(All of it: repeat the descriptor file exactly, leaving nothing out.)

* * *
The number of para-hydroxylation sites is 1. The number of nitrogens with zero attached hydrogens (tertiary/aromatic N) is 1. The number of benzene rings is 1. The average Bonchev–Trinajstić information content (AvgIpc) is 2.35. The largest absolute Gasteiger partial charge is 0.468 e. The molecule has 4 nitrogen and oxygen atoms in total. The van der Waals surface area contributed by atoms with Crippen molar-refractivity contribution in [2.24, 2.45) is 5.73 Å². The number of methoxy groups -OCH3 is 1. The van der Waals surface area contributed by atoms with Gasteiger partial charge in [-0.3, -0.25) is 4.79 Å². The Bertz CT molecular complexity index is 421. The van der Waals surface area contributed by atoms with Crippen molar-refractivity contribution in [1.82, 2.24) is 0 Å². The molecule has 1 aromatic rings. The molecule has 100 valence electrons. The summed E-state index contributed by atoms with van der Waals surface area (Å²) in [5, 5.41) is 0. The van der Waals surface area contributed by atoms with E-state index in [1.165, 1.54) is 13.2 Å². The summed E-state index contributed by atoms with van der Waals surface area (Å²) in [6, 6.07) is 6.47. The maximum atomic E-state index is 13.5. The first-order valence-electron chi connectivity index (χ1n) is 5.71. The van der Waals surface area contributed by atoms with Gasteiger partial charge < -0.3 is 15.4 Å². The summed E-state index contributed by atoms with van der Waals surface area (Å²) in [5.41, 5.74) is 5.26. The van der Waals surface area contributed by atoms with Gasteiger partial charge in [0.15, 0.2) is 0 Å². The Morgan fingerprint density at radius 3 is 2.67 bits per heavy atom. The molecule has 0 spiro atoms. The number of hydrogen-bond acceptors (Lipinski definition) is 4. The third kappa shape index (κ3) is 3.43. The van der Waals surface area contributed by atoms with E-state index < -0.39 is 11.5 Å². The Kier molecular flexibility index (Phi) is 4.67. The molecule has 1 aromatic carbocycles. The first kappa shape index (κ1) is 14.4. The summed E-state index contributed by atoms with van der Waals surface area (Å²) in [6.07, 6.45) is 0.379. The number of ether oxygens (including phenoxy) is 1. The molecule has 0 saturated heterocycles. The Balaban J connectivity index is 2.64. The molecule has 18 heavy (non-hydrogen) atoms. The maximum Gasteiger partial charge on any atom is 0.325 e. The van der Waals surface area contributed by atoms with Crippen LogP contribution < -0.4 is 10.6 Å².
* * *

The number of para-hydroxylation sites is 1. The number of nitrogens with zero attached hydrogens (tertiary/aromatic N) is 1. The number of benzene rings is 1. The average Bonchev–Trinajstić information content (AvgIpc) is 2.35. The largest absolute Gasteiger partial charge is 0.468 e. The molecule has 4 nitrogen and oxygen atoms in total. The van der Waals surface area contributed by atoms with Crippen molar-refractivity contribution in [2.24, 2.45) is 5.73 Å². The number of methoxy groups -OCH3 is 1. The van der Waals surface area contributed by atoms with Gasteiger partial charge in [-0.3, -0.25) is 4.79 Å². The Bertz CT molecular complexity index is 421. The van der Waals surface area contributed by atoms with Crippen molar-refractivity contribution in [1.82, 2.24) is 0 Å². The molecule has 1 aromatic rings. The molecule has 100 valence electrons. The summed E-state index contributed by atoms with van der Waals surface area (Å²) in [5, 5.41) is 0. The van der Waals surface area contributed by atoms with E-state index in [1.165, 1.54) is 13.2 Å². The summed E-state index contributed by atoms with van der Waals surface area (Å²) in [6, 6.07) is 6.47. The maximum atomic E-state index is 13.5. The first-order valence-electron chi connectivity index (χ1n) is 5.71. The van der Waals surface area contributed by atoms with Gasteiger partial charge < -0.3 is 15.4 Å². The summed E-state index contributed by atoms with van der Waals surface area (Å²) in [5.41, 5.74) is 5.26. The van der Waals surface area contributed by atoms with Gasteiger partial charge in [0.15, 0.2) is 0 Å². The Morgan fingerprint density at radius 3 is 2.67 bits per heavy atom. The molecule has 0 spiro atoms. The number of hydrogen-bond acceptors (Lipinski definition) is 4. The third kappa shape index (κ3) is 3.43. The van der Waals surface area contributed by atoms with E-state index < -0.39 is 11.5 Å². The Kier molecular flexibility index (Phi) is 4.67. The molecule has 1 aromatic carbocycles. The first kappa shape index (κ1) is 14.4. The summed E-state index contributed by atoms with van der Waals surface area (Å²) in [6.07, 6.45) is 0.379. The number of ether oxygens (including phenoxy) is 1. The molecule has 0 saturated heterocycles. The Balaban J connectivity index is 2.64. The molecule has 18 heavy (non-hydrogen) atoms. The maximum Gasteiger partial charge on any atom is 0.325 e. The van der Waals surface area contributed by atoms with Crippen LogP contribution < -0.4 is 10.6 Å².